What is nice to see on a bike that costs this much is the inclusion of both mudguards and integral lights as standard. This is new for the 2022 model; previously, these were add-on extras that would have pushed the price up by more than £200 if you wanted them fitted. Even better is the fact that the front light is powerful enough to see with rather than just be seen by.

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Gocycle G4 review: What’s it like to ride?

The G4 really is a simple bike to ride. If you want to, you can get on, turn the power on and just go. However, to get the most from the G4 you need the Gocycle app. Once this is installed on your phone, not only can you spend endless hours tweaking and tuning the characteristics of the power delivery from the motor but you can also use your phone as a digital dashboard.

Here’s just one example of how much thought has gone into the design of the Gocycle G4. As you’ll be using your phone as a digital dash, Gocycle includes a pair of nifty rubber straps to secure your phone to the handlebars, while underneath the bars is a USB port. Oddly, though, this will only charge your phone while the bike is not in use.

What the app is most useful for, aside from turning your phone into a dashboard, is switching the ride modes between City, Eco and On Demand. Most of the time I simply left it in City mode and only switched to Eco when the battery indicator started to get low.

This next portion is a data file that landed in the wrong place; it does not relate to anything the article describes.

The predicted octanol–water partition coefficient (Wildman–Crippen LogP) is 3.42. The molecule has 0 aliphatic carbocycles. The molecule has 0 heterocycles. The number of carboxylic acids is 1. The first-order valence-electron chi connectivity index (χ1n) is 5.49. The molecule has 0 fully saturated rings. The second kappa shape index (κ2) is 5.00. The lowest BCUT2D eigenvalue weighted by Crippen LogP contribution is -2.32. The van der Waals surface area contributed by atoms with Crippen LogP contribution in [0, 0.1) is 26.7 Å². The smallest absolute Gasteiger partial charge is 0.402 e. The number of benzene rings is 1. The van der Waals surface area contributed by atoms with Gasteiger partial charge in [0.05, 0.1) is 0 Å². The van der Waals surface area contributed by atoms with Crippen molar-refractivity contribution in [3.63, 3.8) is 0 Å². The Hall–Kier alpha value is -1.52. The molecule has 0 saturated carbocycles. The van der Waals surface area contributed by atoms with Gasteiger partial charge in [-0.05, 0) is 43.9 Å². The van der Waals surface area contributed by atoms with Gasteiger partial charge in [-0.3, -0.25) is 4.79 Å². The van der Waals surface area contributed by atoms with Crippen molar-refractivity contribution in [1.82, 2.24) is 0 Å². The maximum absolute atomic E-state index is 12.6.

In City mode, the bike’s torque sensor senses how hard you’re pedalling and adjusts the level of assistance; the harder you pedal, the more power the bike supplies. Switch to Eco and it’s a similar operation, the difference being the motor doesn’t come in until the bike is registering 250 watts of power at the pedals, whereas only 100 watts is needed in City mode to activate the G4drive.

The On Demand option is for using the Boost button only so you can decide, on the fly, when power assistance is applied. You can even create your own custom modes, defining power levels for when the power kicks in and how hard you need to be pedalling to reach maximum power.

After trying the different configurations, I stuck with Gocycle’s recommendation of City mode and found it worked just fine for my purposes. As the motor started to work, the power progression was extremely smooth and it simply felt as though I was not having to pedal as hard to achieve the speed I was riding at.

On the odd occasion, when I felt like I needed a bit more power, I simply used the boost button under the left grip, by my thumb. This applies full power instantly and is useful if you need a bit of extra power when riding up hills or if you need to clear traffic when pulling away from the lights. It’s also handy for those times when you forget to change down from top gear when you stop; a quick press of the boost button provides just enough of a nudge to get the bike rolling away quickly.